It generally meets clients at senior level to understand what the work involves and then recruits from the local area. Sometimes the idea of working with Blue Sky gels at senior level but, when cascaded down to contract manager level, is met with reservation. If this happens, Blue Sky will meet the managers concerned.
“Frequently, we will meet the contract managers and supervisors and they will [end up being] not just accommodating but very welcoming, and will want to see us working alongside them,” he says.
After receiving a referral, Blue Sky conducts a phone interview with the prospective worker, then a face-to-face interview, preferably on-site, so that both the potential recruit and the client can see if it will work.
Some of Blue Sky’s senior team and all its supervisors have a criminal record, so the interview process will involve a “more full and frank discussion than people would normally have about their history”. This helps Blue Sky to understand what its employees need, whether it is training, advice on housing or even a housing loan to help with a deposit.
If someone is not right for a contract, there will be a review and the person is either given a chance or replaced with someone else. Equally, if a client finds that Blue Sky is not the right fit for them, they can say so and part ways. The six-month contract is designed to give ex-offenders time to get structure in their lives and training under their belt, ready for a fulltime job. After this, a team helps with CVs and job hunting.
Recently Blue Sky met the waste sector’s training organisation Wamitab, which also does a lot of work in prisons. The two want to work together to get people trained while still in prison, such as a health and safety qualification or an NVQ level one or two, so that on release they are ready to go straight into work. Blue Sky is looking at how it could then support such people, possibly for a 12-month period, such as getting them HGV trained, so that they have a proper career path in the industry.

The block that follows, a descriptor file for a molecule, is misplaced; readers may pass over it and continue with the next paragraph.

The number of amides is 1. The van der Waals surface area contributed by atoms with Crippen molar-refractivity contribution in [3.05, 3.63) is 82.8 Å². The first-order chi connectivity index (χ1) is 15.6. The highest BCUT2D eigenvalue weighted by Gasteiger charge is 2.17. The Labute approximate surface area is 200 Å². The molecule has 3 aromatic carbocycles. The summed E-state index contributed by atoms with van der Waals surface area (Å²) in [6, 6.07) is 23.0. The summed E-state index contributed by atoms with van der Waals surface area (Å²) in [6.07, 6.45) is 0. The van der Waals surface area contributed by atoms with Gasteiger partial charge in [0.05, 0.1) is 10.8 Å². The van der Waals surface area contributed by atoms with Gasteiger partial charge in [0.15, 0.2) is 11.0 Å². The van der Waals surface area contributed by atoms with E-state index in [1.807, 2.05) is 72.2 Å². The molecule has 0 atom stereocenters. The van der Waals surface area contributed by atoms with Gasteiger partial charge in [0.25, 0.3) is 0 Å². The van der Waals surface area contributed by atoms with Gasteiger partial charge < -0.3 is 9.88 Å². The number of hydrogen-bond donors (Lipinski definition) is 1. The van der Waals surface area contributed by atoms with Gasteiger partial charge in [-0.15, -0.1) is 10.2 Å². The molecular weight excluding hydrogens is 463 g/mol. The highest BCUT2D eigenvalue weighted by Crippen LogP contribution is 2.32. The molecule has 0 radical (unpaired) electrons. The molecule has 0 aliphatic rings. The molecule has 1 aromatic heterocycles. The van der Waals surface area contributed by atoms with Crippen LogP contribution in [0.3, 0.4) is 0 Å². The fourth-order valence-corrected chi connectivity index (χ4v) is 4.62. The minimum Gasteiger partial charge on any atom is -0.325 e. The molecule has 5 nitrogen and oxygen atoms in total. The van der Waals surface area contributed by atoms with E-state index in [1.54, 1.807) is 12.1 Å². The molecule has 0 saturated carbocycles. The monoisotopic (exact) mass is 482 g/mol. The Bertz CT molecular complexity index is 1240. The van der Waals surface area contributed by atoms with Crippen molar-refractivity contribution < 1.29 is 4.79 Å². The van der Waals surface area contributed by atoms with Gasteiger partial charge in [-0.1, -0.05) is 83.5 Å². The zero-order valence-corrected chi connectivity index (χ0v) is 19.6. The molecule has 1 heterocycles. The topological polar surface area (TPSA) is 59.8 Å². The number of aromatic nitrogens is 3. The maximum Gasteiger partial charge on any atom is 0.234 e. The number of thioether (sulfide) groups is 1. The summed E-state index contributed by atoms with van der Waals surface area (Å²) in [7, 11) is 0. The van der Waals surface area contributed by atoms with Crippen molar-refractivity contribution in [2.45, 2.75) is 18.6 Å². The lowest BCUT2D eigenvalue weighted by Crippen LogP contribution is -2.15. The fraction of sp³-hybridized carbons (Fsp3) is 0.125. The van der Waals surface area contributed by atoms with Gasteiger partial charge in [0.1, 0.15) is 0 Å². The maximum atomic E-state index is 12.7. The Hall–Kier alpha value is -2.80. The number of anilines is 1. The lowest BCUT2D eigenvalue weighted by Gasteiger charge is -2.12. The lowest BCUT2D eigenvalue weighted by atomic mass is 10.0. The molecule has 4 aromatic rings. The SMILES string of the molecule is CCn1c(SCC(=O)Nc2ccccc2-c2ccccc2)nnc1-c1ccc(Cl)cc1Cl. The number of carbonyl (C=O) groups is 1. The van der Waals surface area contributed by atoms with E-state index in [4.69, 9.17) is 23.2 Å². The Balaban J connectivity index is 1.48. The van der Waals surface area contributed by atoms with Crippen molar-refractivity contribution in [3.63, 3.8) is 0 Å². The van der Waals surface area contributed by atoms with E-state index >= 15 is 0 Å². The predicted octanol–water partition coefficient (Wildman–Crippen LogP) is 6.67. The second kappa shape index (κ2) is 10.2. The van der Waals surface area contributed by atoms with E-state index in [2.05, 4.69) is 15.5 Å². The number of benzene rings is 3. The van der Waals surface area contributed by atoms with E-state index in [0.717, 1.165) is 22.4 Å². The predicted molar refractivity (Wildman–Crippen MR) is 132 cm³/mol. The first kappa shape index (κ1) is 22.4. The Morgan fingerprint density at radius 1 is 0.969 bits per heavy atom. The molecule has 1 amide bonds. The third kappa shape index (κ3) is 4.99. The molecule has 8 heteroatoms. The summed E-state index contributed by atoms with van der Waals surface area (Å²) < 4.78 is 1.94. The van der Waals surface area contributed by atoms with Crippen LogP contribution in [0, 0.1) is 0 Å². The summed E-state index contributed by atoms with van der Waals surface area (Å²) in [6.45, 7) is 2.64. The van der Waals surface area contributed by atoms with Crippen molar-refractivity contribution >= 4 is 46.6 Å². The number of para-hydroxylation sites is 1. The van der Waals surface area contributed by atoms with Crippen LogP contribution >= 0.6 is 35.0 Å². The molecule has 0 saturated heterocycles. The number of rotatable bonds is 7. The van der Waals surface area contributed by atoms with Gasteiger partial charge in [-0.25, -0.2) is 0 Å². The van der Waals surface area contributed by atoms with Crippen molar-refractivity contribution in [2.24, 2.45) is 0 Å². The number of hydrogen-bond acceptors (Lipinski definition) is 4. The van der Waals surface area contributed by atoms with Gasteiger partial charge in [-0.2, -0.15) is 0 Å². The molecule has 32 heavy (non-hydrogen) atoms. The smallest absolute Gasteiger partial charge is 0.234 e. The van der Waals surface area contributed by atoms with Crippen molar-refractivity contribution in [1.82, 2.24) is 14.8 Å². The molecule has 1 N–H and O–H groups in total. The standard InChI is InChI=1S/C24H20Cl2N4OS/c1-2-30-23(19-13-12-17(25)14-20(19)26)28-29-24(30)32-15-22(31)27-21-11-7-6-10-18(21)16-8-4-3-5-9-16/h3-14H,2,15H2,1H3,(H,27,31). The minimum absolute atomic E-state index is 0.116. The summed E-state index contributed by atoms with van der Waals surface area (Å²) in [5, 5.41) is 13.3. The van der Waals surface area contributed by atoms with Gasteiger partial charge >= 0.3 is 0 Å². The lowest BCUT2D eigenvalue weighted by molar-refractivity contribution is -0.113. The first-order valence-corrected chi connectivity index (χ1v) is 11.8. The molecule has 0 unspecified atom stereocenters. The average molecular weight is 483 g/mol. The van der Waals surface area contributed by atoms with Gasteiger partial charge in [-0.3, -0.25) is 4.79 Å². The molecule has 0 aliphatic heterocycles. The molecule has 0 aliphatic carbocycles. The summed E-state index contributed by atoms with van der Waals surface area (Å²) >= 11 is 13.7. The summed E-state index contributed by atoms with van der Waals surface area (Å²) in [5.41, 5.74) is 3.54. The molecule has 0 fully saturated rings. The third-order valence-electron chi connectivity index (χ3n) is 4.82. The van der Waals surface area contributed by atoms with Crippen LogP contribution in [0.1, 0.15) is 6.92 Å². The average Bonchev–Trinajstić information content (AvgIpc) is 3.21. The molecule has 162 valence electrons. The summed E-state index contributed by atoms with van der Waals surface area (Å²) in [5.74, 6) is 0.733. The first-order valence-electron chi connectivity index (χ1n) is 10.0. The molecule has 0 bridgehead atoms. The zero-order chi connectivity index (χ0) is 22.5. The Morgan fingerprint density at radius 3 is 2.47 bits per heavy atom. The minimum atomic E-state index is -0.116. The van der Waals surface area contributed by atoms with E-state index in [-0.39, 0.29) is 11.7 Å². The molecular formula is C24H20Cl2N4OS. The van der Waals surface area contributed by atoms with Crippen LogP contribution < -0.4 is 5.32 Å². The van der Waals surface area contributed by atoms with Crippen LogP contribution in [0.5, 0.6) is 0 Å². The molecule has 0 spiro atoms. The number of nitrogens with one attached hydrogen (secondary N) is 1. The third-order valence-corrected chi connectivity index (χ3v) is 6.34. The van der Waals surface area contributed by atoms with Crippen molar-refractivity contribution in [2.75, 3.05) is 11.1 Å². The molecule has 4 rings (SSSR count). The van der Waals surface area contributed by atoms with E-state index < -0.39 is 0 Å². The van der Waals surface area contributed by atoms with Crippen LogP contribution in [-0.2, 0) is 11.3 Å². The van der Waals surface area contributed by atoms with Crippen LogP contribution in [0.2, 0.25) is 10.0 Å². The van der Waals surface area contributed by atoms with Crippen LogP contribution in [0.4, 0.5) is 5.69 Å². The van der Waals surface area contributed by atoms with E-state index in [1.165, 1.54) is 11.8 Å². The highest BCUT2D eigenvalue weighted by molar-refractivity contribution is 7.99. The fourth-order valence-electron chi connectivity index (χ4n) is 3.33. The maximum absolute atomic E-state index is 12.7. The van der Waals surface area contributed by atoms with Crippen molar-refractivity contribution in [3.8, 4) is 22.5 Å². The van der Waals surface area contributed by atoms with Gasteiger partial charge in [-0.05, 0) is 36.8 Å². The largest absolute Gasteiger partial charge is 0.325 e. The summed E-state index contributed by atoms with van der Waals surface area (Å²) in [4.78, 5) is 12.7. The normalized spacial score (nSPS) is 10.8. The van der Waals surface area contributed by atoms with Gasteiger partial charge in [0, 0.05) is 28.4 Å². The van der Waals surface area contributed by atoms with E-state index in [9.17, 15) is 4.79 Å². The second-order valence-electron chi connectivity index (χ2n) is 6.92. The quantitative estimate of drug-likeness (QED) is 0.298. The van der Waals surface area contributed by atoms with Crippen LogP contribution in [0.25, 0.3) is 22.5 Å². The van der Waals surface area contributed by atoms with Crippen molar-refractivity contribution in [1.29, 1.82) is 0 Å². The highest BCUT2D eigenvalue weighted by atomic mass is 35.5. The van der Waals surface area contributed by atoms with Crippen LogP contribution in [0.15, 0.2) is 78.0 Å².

“We are having increasing conversations with various sectors – not just waste but also utilities and rail – because they are also facing quite a significant skills gap,” says Chesters. “We are looking at ways, similar to the Wamitab idea, of getting people trained while on the inside, and prepared and ready to go into proper jobs and careers on release. That helps us, it helps our clients, and it helps to reduce re-offending across the country.”
“I was in a bad way before I started this job, so this opportunity has really changed my life. aving a stable and structured job has meant that I’ve been able to move out of the area I was living in and get far away from the bad crowd that was bringing me down. Blue Sky also gave me a housing loan so I could afford the deposit on somewhere. A few months ago I wasn’t going anywhere, and now I have some meaning to my life.”
– Jake McDonald, green waste loader, Veolia, Croydon
“I got along with my cell-mate and just kept my head down really, but it really wasn’t nice being locked up for 22½ hours a day. I’m now focusing on my job and providing for my family.”
- Christopher Nelson, who now works at Closed Loop Recycling